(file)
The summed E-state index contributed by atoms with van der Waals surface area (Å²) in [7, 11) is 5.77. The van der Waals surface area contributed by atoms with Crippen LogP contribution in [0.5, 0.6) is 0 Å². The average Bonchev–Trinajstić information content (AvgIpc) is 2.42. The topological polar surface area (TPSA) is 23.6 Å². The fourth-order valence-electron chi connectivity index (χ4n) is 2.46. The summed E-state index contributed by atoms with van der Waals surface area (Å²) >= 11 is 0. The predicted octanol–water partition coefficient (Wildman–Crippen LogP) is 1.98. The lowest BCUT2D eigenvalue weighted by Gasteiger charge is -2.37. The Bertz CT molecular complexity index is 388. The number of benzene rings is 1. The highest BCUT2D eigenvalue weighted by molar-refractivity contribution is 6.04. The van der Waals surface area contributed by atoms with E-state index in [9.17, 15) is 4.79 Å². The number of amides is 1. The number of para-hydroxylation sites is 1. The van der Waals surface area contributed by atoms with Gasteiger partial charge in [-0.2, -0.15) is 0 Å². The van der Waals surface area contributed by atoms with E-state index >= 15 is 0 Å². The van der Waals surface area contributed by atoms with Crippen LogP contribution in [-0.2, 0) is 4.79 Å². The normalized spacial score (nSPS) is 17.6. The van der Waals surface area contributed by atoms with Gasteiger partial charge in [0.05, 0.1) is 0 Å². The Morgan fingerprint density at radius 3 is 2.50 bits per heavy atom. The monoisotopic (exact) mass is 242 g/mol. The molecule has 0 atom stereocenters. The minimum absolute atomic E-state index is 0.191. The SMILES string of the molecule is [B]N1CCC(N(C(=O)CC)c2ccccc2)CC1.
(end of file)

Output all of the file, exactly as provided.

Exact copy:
The summed E-state index contributed by atoms with van der Waals surface area (Å²) in [7, 11) is 5.77. The van der Waals surface area contributed by atoms with Crippen LogP contribution in [0.5, 0.6) is 0 Å². The average Bonchev–Trinajstić information content (AvgIpc) is 2.42. The topological polar surface area (TPSA) is 23.6 Å². The fourth-order valence-electron chi connectivity index (χ4n) is 2.46. The summed E-state index contributed by atoms with van der Waals surface area (Å²) >= 11 is 0. The predicted octanol–water partition coefficient (Wildman–Crippen LogP) is 1.98. The lowest BCUT2D eigenvalue weighted by Gasteiger charge is -2.37. The Bertz CT molecular complexity index is 388. The number of benzene rings is 1. The highest BCUT2D eigenvalue weighted by molar-refractivity contribution is 6.04. The van der Waals surface area contributed by atoms with E-state index in [9.17, 15) is 4.79 Å². The number of amides is 1. The number of para-hydroxylation sites is 1. The van der Waals surface area contributed by atoms with Gasteiger partial charge in [-0.2, -0.15) is 0 Å². The van der Waals surface area contributed by atoms with E-state index >= 15 is 0 Å². The van der Waals surface area contributed by atoms with Crippen LogP contribution in [-0.2, 0) is 4.79 Å². The normalized spacial score (nSPS) is 17.6. The van der Waals surface area contributed by atoms with Gasteiger partial charge in [0.05, 0.1) is 0 Å². The Morgan fingerprint density at radius 3 is 2.50 bits per heavy atom. The monoisotopic (exact) mass is 242 g/mol. The molecule has 0 atom stereocenters. The minimum absolute atomic E-state index is 0.191. The SMILES string of the molecule is [B]N1CCC(N(C(=O)CC)c2ccccc2)CC1.